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What is the history of Landfall?

Ben Steelman
StarNews

Wilmington’s oldest gated community — bounded by Eastwood Road, Military Cutoff, the Intracoastal Waterway and Howe Creek — dates from the 1980s.

The 2,200-acre tract was formerly known as Pembroke Jones Park, or Pembroke Park, after former owner Pembroke Jones (1858-1919), the millionaire rice broker and railroad investor. Jones used the heavily wooded property as a hunting preserve. In 1909, he built a large mansion, known as the “Lodge,” where he entertained gentleman friends from New York and local society. (His wife, Sarah Wharton Green Jones, or “Sadie,” entertained the ladies over at the “Bungalow” at Airlie.) Commutating between Wilmington and Newport, R.I., Pembroke and Sadie became a prominent and popular “Society” couple; some sources theorize that they inspired the phrase “keeping up with the Joneses.”

The Lodge, which had been long abandoned, was destroyed by fire in 1955. Among the few remaining traces of the complex is the “Temple of Love,” a stone gazebo designed by Pembroke Jones’ son-in-law, the classicist architect John Russell Pope. (Pope later designed the Jefferson Memorial in Washington, D.C., and some have seen the little temple as a sort of first draft for the bigger project.) Now a the center of a restored garden, the Temple long served as a semi-official Landfall emblem.

The concept of Landfall as a residential community was first raised in the 1970s when a Landfall Development Co. was founded by Anthony B. Akers, a New York lawyer, real estate developer and former U.S. ambassador to New Zealand under John F. Kennedy. Akers had married Jane Pope — John Russell Pope’s daughter and Pembroke Jones’ granddaughter — who had inherited the Pembroke Park property. Initial plans came to a halt, however, when Akers died suddenly on April 1, 1976, while staying at the Blockade Runner hotel on Wrightsville Beach.

The name “Landfall” came from the belief — at least among the developers — that Italian explorer Giovanni da Verrazano had landed on or near the site during his 1524 voyage up the Atlantic Seaboard for King Francis I of France. (The Landfall logo depicts Verrazano’s ship off the coast.)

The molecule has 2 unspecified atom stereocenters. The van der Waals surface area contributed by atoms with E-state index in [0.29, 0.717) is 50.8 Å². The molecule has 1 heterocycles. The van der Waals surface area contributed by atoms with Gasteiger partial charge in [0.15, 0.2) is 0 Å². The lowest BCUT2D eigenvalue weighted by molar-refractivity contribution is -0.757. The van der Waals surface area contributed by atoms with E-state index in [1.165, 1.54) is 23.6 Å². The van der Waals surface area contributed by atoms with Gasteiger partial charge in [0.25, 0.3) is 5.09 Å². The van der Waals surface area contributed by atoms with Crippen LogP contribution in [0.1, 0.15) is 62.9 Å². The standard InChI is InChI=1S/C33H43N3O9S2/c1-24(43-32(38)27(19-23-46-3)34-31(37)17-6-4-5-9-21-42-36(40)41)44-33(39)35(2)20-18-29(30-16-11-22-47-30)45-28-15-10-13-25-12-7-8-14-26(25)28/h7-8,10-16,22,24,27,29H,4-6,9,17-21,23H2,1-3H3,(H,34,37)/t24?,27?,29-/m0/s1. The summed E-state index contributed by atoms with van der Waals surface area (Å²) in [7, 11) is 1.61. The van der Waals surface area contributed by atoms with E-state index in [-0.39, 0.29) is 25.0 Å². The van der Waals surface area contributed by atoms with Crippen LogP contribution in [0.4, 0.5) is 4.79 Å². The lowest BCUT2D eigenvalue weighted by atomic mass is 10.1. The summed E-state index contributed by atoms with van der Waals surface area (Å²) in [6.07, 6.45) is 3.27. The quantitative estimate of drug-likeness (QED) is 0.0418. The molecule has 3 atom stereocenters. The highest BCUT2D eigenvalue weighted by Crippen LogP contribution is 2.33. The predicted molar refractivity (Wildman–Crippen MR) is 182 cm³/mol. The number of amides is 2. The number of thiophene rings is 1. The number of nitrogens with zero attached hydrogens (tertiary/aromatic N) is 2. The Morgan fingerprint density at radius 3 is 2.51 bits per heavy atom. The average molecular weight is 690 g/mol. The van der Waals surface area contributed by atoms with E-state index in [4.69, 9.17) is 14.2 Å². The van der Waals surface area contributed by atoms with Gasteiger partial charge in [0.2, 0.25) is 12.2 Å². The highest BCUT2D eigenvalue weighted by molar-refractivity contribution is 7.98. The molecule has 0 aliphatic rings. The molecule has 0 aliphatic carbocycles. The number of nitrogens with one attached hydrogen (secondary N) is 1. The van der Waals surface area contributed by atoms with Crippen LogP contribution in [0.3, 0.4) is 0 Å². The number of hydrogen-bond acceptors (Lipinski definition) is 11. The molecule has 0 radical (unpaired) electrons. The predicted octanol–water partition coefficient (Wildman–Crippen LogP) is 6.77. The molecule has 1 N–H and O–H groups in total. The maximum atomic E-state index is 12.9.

Akers’ plans were revived a few years later, however, by Landfall Associates, a partnership of the Weyerhaeuser Co., Chapel Hill developer J.P. Goforth (who would go on to build the Landfall Shopping Center), and Frank Hawkins Kenan (1912-1996), a Durham businessman and philanthropist with strong family ties to the Wilmington area. The project was approved by New Hanover County officials in 1984, with construction well under way in 1986. The first clubhouse opened in May 1989.

Landfall offered two complete golf courses — one designed by Jack Nicklaus (and later expanded to 27 holes) and one designed by Pete Dye — as well as a sports center designed by tennis star Cliff Drysdale, with grass, clay and all-weather tennis courts, an Olympic-sized swimming pool and a fitness center. A non-denominational Frank H. Kenan Chapel — available for weddings, memorial services, baptisms, concerts, Bibles studies and other appropriate uses — was completed on Arboretum Drive in July 2001.

By 1992, lots on Landfall were selling for $60,000, with home prices ranging from $225,000 to $1.2 million. As of 2008, home prices in the neighborhood ranged from $500,000 into the millions for choice properties facing the Waterway or one of the golf courses. At present, the complex encompasses more than 2,000 houses and lots.

Landfall’s exclusivity — an advertisement in national magazines in the early 1900s touted it as “The Best Guarded Secret on the East Coast” — drew some resentment from other area residents. Those ill feelings were mitigated by the founding, in 1996, of the Landfall Foundation, which donates funds to charities and non-profits in the Lower Cape Fear area. (Frank H. Kenan was an organizer and a major initial contributor.) To date, the Foundation has distributed more than $1.6 million, including $221,000 in 2008 alone.

Landfall became a source of controversy in 1995 — drawing attention as far as Newsweek magazine — when residents complained that wild deer were grazing in gardens and devouring expensive ornamental plants. Plans to permit bow hunters on the property to cull the deer populations drew widespread protests and were subsequently canceled.

User-contributed question by:
Rebecca

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